As I recollect the time Audrey was leader, the NDP was basically still a centre-left party that didn’t veer that far from the centre. I think most of the people who’ve run the NDP since its inception have been convinced that the NDP have to remain a centre-left party in order to have any chance of attaining power. I’m not sure if they are right or wrong about that. Presumably they have opinion polls that back them up but having been a volunteer for the NDP in previous elections I wouldn’t be surprised if they are mostly in the dark concerning the opinions of the Canadian electorate. ;)   One overriding impression I have had of the NDP over the last 40 years or so is that compared to the other parties the NDP is not as aware of public opinion as the Liberals and Conservatives are.

I think because of FPTP the NDP will most likely continue to be a lite version of the Liberals. I think that under our FPTP system the left in Canada would be better off if we joined the Liberals big tent party and lobbied for socialist policies from within that party but I also think that’s not about to happen as many NDP’ers hate the Liberal Party. I think electoral reform would help establish a viable socialist alternative in Canada but for obvious reasons the elites are opposed to electoral reform and will likely be able to prevent it from happening federally for the foreseeable future. So I guess the best that can be expected for the foreseeable future is for the left to muddle through and hope the upcoming federal election produces a Liberal minority government that needs support from the NDP and maybe now the Greens.

Misfit Misfit's picture

Ken Burch posted:

”The problem with opposing Charlottetown was that there was so much in that that was amazingly socially progressive, the NDP couldn't really have opposed it without sounding like it had gone right-wing on all of those issues, like it was pandering to uptight, narrow-minded Alberta rancher/preacher types.  I can't even imagine how a Left case against Charlottetown could have sounded, how the argument could have been made that there was still a way to get the social progressive stuff in Charlottetown enacted if it were to lose.   If you had to frame a Left argument against that Accord, Kropotkin, how would you do so?  How would you make the case that it was possible to vote against the "social charter" and still find a way to get the things in the social charter by other means?”

The Charlottetown Accord if passed would eliminate First Nations Women’s constitutional protection under the charter who lived on reservations. Judy Rebick and the National Action Committee on the Status of Women lead an active campaign against Charlottetown in support of indigenous women across Canada.

Article

By Judy Rebick. From the nine page article which is worth reading in its entirety,

”...The ad hoc Committee won many of its demands, but Quebec never signed the Constitution. In 1984, Conservative Prime Minister Brian Mulroney began the process of persuading Quebec to sign. His 1987 amendment, the Meech Lake Accord, divided both the country and the women’s movement over its proposed “distinct society” clause for Que- bec. The ad hoc Committee opposed Meech Lake, concerned that the distinct society clause would jeopardize what they had worked so hard to achieve and had thought were iron-clad equality rights in the Consti- tution. So the women’s movement in English Canada mobilized against the Meech Lake Accord. And when Mulroney initiated the so-called Canada Round of constitutional negotiations in 1992, NAC took a high- ly controversial position against the proposed Charlottetown Accord, working alongside Aboriginal women from across the country to or- chestrate its defeat. Protecting the equality rights won in the 1982 Con- stitution became a central focus of the Canadian women’s movement; one could even say a defining feature...”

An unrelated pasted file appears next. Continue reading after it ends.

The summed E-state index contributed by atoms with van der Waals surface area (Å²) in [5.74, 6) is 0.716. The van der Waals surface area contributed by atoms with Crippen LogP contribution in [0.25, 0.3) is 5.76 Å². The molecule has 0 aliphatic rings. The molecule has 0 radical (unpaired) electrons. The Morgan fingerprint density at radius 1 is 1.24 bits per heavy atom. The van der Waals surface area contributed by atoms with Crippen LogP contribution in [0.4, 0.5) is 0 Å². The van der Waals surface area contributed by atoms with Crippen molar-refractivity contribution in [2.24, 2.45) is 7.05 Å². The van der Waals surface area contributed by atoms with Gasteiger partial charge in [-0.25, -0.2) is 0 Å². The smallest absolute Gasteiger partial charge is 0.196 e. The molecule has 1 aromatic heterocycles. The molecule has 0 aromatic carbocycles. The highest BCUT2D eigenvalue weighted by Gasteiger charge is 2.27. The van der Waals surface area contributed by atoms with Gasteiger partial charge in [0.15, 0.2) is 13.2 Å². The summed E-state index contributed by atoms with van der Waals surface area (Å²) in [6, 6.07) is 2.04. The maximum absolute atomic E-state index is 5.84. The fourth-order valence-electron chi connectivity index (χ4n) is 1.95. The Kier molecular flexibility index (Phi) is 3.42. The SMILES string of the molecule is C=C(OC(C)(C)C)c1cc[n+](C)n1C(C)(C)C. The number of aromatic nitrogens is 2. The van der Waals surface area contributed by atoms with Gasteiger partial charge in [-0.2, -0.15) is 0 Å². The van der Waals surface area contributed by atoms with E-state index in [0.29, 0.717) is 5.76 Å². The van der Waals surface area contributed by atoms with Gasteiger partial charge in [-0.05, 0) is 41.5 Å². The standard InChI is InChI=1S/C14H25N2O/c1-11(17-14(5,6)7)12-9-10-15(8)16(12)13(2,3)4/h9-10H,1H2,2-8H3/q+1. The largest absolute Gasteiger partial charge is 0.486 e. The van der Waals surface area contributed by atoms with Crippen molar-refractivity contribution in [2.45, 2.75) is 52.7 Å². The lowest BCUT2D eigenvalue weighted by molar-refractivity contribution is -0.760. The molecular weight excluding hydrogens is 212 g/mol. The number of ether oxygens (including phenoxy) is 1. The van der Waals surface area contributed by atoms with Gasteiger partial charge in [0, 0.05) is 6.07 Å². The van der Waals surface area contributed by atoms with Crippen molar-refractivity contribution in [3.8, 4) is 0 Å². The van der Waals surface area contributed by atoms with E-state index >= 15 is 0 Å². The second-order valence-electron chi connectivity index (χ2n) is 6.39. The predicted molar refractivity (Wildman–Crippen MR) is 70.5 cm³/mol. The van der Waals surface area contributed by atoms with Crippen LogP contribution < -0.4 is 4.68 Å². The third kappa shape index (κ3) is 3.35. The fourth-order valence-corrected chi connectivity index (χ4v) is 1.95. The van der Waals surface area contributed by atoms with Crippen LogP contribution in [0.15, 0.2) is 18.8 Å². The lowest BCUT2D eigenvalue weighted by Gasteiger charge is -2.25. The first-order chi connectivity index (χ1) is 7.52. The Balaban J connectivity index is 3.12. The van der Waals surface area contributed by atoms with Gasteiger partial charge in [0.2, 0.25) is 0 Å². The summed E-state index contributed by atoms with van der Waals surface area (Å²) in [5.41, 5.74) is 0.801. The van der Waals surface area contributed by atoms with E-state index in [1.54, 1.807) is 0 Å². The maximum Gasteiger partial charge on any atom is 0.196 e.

i hope this helps both VOD and KB in shedding some light on both Meech Lake and Charlottetown and why Rosemary Brown may have been so vocal against the constitutional reform.

Debater

JKR wrote:

 One overriding impression I have had of the NDP over the last 40 years or so is that compared to the other parties the NDP is not as aware of public opinion as the Liberals and Conservatives are.

I would say that's also the case for some of the long-time hardcore left-wing partisans on this board.

Some posters here often forget that most Canadians are centrist, and are often to the right of the opinions expressed on this forum.  Canada is not Europe or Scandinavia.  It is not a far-left country and it doesn't have as long a tradition of social democratic policies.  It's not as right-wing as the United States, and most Canadians would not support the Republican Party.  But Canada is not a far-left country either.  There's a strong right-wing base in this country, which is why the Cons still often do well even when they lose an election.  About one-third of Canadians are Conservative.  And another third are centrist.

I realize that those such as kropotkin above are frustrated and think that Alexa M, Mulcair, Layton, etc. were too centrist, but that's not what most Canadians think.  And although many people here think the Liberals are right-wing, they are actually a centrist party.  Many Canadians think the Liberals are too left-wing.  Plus, there are Conservative columnists like John Ivison who have spent the last several years saying Justin Trudeau is the most left-wing Prime Minister in Canadian history.